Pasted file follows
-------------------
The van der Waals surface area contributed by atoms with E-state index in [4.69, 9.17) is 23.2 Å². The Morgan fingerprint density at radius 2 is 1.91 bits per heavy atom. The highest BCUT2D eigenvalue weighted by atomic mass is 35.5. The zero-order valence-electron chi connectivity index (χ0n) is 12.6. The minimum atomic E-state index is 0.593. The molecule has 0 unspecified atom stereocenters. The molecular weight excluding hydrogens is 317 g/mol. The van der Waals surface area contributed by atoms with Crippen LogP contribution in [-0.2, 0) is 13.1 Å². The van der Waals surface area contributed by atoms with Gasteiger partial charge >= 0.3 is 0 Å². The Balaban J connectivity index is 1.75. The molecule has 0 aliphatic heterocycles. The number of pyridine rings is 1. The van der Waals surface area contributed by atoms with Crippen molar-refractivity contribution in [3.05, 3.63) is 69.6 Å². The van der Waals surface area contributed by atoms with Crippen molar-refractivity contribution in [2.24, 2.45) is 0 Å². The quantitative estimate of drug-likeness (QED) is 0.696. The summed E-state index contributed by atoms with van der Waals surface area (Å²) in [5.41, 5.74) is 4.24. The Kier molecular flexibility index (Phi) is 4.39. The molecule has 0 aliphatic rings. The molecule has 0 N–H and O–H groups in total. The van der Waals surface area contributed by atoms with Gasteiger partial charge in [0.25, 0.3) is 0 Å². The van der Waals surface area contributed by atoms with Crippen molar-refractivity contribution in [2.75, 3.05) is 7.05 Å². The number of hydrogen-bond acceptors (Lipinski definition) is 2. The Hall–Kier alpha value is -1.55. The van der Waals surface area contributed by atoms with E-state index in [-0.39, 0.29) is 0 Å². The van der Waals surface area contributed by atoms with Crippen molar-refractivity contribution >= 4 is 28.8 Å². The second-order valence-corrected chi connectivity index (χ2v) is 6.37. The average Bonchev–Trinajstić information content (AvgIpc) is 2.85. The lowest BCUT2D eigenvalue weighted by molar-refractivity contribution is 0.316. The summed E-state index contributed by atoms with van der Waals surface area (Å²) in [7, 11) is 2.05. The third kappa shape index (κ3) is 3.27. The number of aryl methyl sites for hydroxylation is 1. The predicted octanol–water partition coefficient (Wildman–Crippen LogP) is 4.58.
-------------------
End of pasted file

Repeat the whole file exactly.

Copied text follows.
The van der Waals surface area contributed by atoms with E-state index in [4.69, 9.17) is 23.2 Å². The Morgan fingerprint density at radius 2 is 1.91 bits per heavy atom. The highest BCUT2D eigenvalue weighted by atomic mass is 35.5. The zero-order valence-electron chi connectivity index (χ0n) is 12.6. The minimum atomic E-state index is 0.593. The molecule has 0 unspecified atom stereocenters. The molecular weight excluding hydrogens is 317 g/mol. The van der Waals surface area contributed by atoms with Crippen LogP contribution in [-0.2, 0) is 13.1 Å². The van der Waals surface area contributed by atoms with Gasteiger partial charge >= 0.3 is 0 Å². The Balaban J connectivity index is 1.75. The molecule has 0 aliphatic heterocycles. The number of pyridine rings is 1. The van der Waals surface area contributed by atoms with Crippen molar-refractivity contribution in [3.05, 3.63) is 69.6 Å². The van der Waals surface area contributed by atoms with Crippen molar-refractivity contribution in [2.24, 2.45) is 0 Å². The quantitative estimate of drug-likeness (QED) is 0.696. The summed E-state index contributed by atoms with van der Waals surface area (Å²) in [5.41, 5.74) is 4.24. The Kier molecular flexibility index (Phi) is 4.39. The molecule has 0 aliphatic rings. The molecule has 0 N–H and O–H groups in total. The van der Waals surface area contributed by atoms with Gasteiger partial charge in [0.25, 0.3) is 0 Å². The van der Waals surface area contributed by atoms with Crippen molar-refractivity contribution in [2.75, 3.05) is 7.05 Å². The number of hydrogen-bond acceptors (Lipinski definition) is 2. The Hall–Kier alpha value is -1.55. The van der Waals surface area contributed by atoms with E-state index in [-0.39, 0.29) is 0 Å². The van der Waals surface area contributed by atoms with Crippen molar-refractivity contribution >= 4 is 28.8 Å². The second-order valence-corrected chi connectivity index (χ2v) is 6.37. The average Bonchev–Trinajstić information content (AvgIpc) is 2.85. The lowest BCUT2D eigenvalue weighted by molar-refractivity contribution is 0.316. The summed E-state index contributed by atoms with van der Waals surface area (Å²) in [7, 11) is 2.05. The third kappa shape index (κ3) is 3.27. The number of aryl methyl sites for hydroxylation is 1. The predicted octanol–water partition coefficient (Wildman–Crippen LogP) is 4.58.